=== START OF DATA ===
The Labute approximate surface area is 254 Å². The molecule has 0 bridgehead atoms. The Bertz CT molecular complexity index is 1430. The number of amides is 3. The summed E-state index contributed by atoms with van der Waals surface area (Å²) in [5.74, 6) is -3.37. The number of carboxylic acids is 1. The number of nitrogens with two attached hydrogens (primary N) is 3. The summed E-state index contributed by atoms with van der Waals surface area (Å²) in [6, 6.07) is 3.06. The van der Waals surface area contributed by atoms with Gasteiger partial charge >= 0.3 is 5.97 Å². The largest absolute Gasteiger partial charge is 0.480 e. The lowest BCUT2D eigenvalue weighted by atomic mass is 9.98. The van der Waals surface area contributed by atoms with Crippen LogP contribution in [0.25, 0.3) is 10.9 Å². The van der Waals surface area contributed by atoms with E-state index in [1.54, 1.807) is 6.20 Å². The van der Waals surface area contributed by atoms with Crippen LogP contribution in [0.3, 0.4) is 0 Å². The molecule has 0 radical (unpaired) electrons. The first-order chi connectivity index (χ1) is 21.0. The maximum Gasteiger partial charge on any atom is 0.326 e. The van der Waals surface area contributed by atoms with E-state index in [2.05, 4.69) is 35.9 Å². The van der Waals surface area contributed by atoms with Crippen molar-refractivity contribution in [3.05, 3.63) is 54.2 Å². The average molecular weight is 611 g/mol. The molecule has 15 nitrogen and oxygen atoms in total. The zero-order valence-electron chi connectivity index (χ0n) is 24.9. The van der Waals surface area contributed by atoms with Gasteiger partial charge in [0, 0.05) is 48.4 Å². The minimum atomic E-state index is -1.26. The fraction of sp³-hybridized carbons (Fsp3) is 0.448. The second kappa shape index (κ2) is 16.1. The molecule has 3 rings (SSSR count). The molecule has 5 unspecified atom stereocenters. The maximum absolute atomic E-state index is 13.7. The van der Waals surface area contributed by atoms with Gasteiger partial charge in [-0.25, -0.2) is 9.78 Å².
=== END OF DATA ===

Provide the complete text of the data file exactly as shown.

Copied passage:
The Labute approximate surface area is 254 Å². The molecule has 0 bridgehead atoms. The Bertz CT molecular complexity index is 1430. The number of amides is 3. The summed E-state index contributed by atoms with van der Waals surface area (Å²) in [5.74, 6) is -3.37. The number of carboxylic acids is 1. The number of nitrogens with two attached hydrogens (primary N) is 3. The summed E-state index contributed by atoms with van der Waals surface area (Å²) in [6, 6.07) is 3.06. The van der Waals surface area contributed by atoms with Gasteiger partial charge >= 0.3 is 5.97 Å². The largest absolute Gasteiger partial charge is 0.480 e. The lowest BCUT2D eigenvalue weighted by atomic mass is 9.98. The van der Waals surface area contributed by atoms with Crippen LogP contribution in [0.25, 0.3) is 10.9 Å². The van der Waals surface area contributed by atoms with E-state index in [1.54, 1.807) is 6.20 Å². The van der Waals surface area contributed by atoms with Crippen LogP contribution in [0.3, 0.4) is 0 Å². The molecule has 0 radical (unpaired) electrons. The first-order chi connectivity index (χ1) is 21.0. The maximum Gasteiger partial charge on any atom is 0.326 e. The van der Waals surface area contributed by atoms with E-state index in [2.05, 4.69) is 35.9 Å². The van der Waals surface area contributed by atoms with Crippen molar-refractivity contribution in [3.05, 3.63) is 54.2 Å². The average molecular weight is 611 g/mol. The molecule has 15 nitrogen and oxygen atoms in total. The zero-order valence-electron chi connectivity index (χ0n) is 24.9. The van der Waals surface area contributed by atoms with Gasteiger partial charge in [0, 0.05) is 48.4 Å². The minimum atomic E-state index is -1.26. The fraction of sp³-hybridized carbons (Fsp3) is 0.448. The second kappa shape index (κ2) is 16.1. The molecule has 3 rings (SSSR count). The molecule has 5 unspecified atom stereocenters. The maximum absolute atomic E-state index is 13.7. The van der Waals surface area contributed by atoms with Gasteiger partial charge in [-0.25, -0.2) is 9.78 Å².